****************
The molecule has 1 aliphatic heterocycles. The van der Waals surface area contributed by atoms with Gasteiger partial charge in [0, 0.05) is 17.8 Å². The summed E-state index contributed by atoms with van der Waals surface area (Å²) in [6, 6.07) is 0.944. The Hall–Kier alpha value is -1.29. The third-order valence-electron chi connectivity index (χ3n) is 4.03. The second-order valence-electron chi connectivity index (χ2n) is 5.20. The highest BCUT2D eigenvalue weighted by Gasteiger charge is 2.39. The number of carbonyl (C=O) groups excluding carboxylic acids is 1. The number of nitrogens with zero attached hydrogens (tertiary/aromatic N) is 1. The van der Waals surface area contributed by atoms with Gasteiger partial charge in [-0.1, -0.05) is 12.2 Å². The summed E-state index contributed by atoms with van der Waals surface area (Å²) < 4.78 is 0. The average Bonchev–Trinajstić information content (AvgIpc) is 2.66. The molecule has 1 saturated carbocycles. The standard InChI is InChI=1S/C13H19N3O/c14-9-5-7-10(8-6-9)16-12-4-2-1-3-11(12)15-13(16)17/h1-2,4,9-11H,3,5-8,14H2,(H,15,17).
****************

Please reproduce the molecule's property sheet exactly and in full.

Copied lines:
The molecule has 1 aliphatic heterocycles. The van der Waals surface area contributed by atoms with Gasteiger partial charge in [0, 0.05) is 17.8 Å². The summed E-state index contributed by atoms with van der Waals surface area (Å²) in [6, 6.07) is 0.944. The Hall–Kier alpha value is -1.29. The third-order valence-electron chi connectivity index (χ3n) is 4.03. The second-order valence-electron chi connectivity index (χ2n) is 5.20. The highest BCUT2D eigenvalue weighted by Gasteiger charge is 2.39. The number of carbonyl (C=O) groups excluding carboxylic acids is 1. The number of nitrogens with zero attached hydrogens (tertiary/aromatic N) is 1. The van der Waals surface area contributed by atoms with Gasteiger partial charge in [-0.1, -0.05) is 12.2 Å². The summed E-state index contributed by atoms with van der Waals surface area (Å²) < 4.78 is 0. The average Bonchev–Trinajstić information content (AvgIpc) is 2.66. The molecule has 1 saturated carbocycles. The standard InChI is InChI=1S/C13H19N3O/c14-9-5-7-10(8-6-9)16-12-4-2-1-3-11(12)15-13(16)17/h1-2,4,9-11H,3,5-8,14H2,(H,15,17).